Electrified Yard Equipment Hauls Grass

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[AmpEater] spent the summer converting yard equipment from internal combustion to electric power. The conversions run from a relatively tame Wheel Horse, to an insane Cub Cadet. The Wheel Horse lost its Kohler engine in favor of a hydraulic pump motor from a crown forklift. 48 volt power is supplied by MK lead acid gel cells. An Alltrax 300 amp controller keeps this horse reigned in.

On his Reddit thread, [AmpEater] says he is especially proud of his Cub Cadet zero turn ride on mower. For those who aren’t up on lawn implement terminology, a “zero turn” means a mower with zero turning radius. Zero turn mowers use two large wheels and tank style steering to turn within their own radius. We bet this style mower would also make a pretty good robot conversion, however [AmpEater’s] zero turn is still setup for cutting the grass.

After pulling the V-twin motor the 48 volt Motenergy ME-1004 was put in place. Batteries are 3 x Enerdel 48V 33 amp hour lithium ion packs. The packs are wired in series to provide 144V nominal. Right about here is where our brain started to melt. A 48V motor on 144V has to mean magic smoke, right? This is where the motor controller magic comes in.

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Upgrading Cordless Drill Batteries to Lithium

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Cordless power tool battery replacements are expensive: you can easily spend $100 for a NiCd pack. [henal] decided to skip nickle-based cells and cut out the middleman by converting his old cordless battery packs to inexpensive hobby lithium cells. These batteries appear to be Turnigy 3S 1300mAh’s from Hobbyking, which for around $10 is a great bargain. As we’ve explained before, lithium batteries offer several advantages over NiMH and NiCd cells, but such a high energy density has drawbacks that should be feared and respected, despite some dismissive commenters. Please educate yourself if you’ve never worked with lithium cells.

[henal] gutted his dead battery packs and then proceeded to prepare the lithium replacements by soldering them to the cordless pack’s power connectors. To keep charging simple, he also branched off a deans connector from power and ground. After cutting some holes in the pack for access to the balancing connector and deans connector, [helan] went the extra mile by soldering on a DIN connector to the balancing wires, which he then securely glued to the side of the case.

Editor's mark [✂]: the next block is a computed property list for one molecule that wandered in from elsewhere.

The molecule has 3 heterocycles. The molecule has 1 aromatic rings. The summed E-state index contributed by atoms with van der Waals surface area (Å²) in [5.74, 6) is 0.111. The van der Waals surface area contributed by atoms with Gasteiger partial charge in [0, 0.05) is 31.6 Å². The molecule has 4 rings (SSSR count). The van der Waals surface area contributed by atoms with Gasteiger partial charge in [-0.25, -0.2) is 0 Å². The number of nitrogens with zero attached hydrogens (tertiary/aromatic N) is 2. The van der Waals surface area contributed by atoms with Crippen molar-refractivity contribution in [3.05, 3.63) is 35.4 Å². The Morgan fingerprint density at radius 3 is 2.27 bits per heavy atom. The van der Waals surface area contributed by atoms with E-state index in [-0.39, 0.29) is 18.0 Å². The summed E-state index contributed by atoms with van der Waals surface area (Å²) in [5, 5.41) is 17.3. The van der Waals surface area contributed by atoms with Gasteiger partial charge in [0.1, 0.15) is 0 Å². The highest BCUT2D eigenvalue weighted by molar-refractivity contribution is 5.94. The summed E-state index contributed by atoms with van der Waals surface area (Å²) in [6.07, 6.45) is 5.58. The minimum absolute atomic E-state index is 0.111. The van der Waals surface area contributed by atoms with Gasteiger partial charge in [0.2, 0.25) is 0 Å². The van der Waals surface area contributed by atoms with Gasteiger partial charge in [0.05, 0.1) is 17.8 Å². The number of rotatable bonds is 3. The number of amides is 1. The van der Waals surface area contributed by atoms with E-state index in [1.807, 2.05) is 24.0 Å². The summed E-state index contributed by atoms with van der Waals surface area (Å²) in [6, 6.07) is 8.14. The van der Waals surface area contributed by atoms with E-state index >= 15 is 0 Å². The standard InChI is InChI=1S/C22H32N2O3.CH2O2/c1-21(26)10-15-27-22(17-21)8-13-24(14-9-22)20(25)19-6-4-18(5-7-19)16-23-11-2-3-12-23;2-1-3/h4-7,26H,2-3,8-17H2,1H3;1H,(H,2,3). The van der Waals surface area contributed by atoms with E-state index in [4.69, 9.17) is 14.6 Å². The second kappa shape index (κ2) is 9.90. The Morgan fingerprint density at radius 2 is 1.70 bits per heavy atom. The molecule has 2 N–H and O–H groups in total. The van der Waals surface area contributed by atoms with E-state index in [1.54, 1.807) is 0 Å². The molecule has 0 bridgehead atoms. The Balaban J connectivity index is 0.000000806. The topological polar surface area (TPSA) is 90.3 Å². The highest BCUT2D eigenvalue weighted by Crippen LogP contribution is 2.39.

We’ve featured lithium power tool replacements before, and these Turnigy packs pose the same problem: they don’t appear to have any low voltage cut-off protection. Check out some of the comments for a good solution.

Makita battery pack repair

[Rob] grew tired of his Makita power tool battery packs dying so he figured out how to repair them himself. The video after the break walks us through the process which starts by cracking open the case. Inside there is a controller board and a battery of ten cells. [Rob] has pinpointed these battery failures to just the first cell, which is confirmed by measuring the cell voltages with a multimeter. The first cell in the demonstration battery reads zero volts and needs to be replaced. For some reason he’s got heck of a lot of these cells on hand, at the end of the video he shows off a massive block of them that provides one half of a kilowatt-hour of power.

To complete the resurrection he removed the control circuitry from the integrated PCB. It seems that the microcontroller on the battery’s PCB monitors it and bricks them when it thinks the life of the unit has ended. By hacking a charger he can now balance-charge the altered battery packs and get more use out of them before they hit the landfill.

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